Blueprints Program Rating: Promising
Provides small learning communities within high schools, combining academic and technical career curricula, and offering workplace opportunities through partnership with local employers to enhance school engagement and performance and provide students with the credentials and skills needed to make successful transitions to post-secondary education and, eventually, a career.
The Career Academy is a school improvement approach that brings together a strong focus on both career and college readiness. Thus, it is generally implemented in place of other curricula and school improvement approaches and can be supported with the full range of federal, state, and local funds that support core K-12 education, as well as workforce development, and vocational and technical education funds.
Improving the Use of Existing Public Funds
High schools that implement a Career Academy will likely choose to shift funds spent on other curriculum and teacher professional development to this evidence-based model, as well as allocating teacher and administrator time to coordinate and implement the model.
Allocating State or Local General Funds
State education funds allocated to local school systems as well as locally-appropriated public school funding can support Career Academies. Some states, for example California and Florida, have created state grant programs dedicated to supporting the Career Academy model.
Maximizing Federal Funds
- Title I is the funding stream most typically used to help cover the cost of the lead teacher, professional development, curricula, internships and field trips.
- The Perkins Career and Technical Education formula grant can also be used to support Career Academies.
- Workforce Investment Act formula funds administered by regional Workforce Development Boards within states can also be used to support Career Academies.
Discretionary Grants: Federal discretionary grants from the U.S. Department of Education and the U.S. Department of Labor can be used to fund the initial training, ongoing staffing and coordination, technical assistance, and classroom materials. Relevant discretionary grants include the Career and Technical Education discretionary grants from the U.S. Department of Education, and the Department of Labor Youth Career Connect discretionary grants.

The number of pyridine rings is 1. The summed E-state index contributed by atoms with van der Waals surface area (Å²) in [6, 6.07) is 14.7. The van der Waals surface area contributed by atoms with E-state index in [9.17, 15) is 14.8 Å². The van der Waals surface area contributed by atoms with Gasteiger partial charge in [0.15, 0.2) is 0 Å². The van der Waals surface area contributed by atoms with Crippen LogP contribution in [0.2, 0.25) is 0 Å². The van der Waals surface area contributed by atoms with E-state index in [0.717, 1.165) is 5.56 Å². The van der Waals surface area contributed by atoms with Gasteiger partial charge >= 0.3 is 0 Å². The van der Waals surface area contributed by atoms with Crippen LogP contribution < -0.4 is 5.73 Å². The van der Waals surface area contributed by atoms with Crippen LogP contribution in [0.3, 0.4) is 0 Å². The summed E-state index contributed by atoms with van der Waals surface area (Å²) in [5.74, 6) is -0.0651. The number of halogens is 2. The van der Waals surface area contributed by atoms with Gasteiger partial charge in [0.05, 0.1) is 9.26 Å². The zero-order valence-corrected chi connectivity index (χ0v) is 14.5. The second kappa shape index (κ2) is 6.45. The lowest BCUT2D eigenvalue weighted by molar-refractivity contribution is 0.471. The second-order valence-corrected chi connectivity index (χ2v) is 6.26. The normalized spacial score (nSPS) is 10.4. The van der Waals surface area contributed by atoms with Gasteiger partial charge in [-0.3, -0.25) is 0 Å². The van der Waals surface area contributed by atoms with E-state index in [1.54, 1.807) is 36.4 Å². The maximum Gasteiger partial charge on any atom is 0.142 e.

Foundation Grants and Public-Private Partnerships
Because of the focus on a selected career or field, partnerships with employers are critical to the success of the model. Industry partners provide important in-kind resources including staff time for mentoring and guiding field trips of students; equipment and materials; staff time for organizing and supervising internships or job shadowing; and staff time for participation in the advisory group. Foundations, especially those with a stated interest in improving educational achievement and career outcomes for disadvantaged youth can also provide funding for training, coaching, technical assistance, staffing, and materials.
Generating New Revenue
While support for the model is most typically taken on as a school system responsibility, fundraising can provide additional flexible dollars, especially when the school has many competing needs and priorities. Parent Teacher Associations, business and local civic associations can potentially serve as sponsors of fundraising campaigns, and can also provide important volunteer support.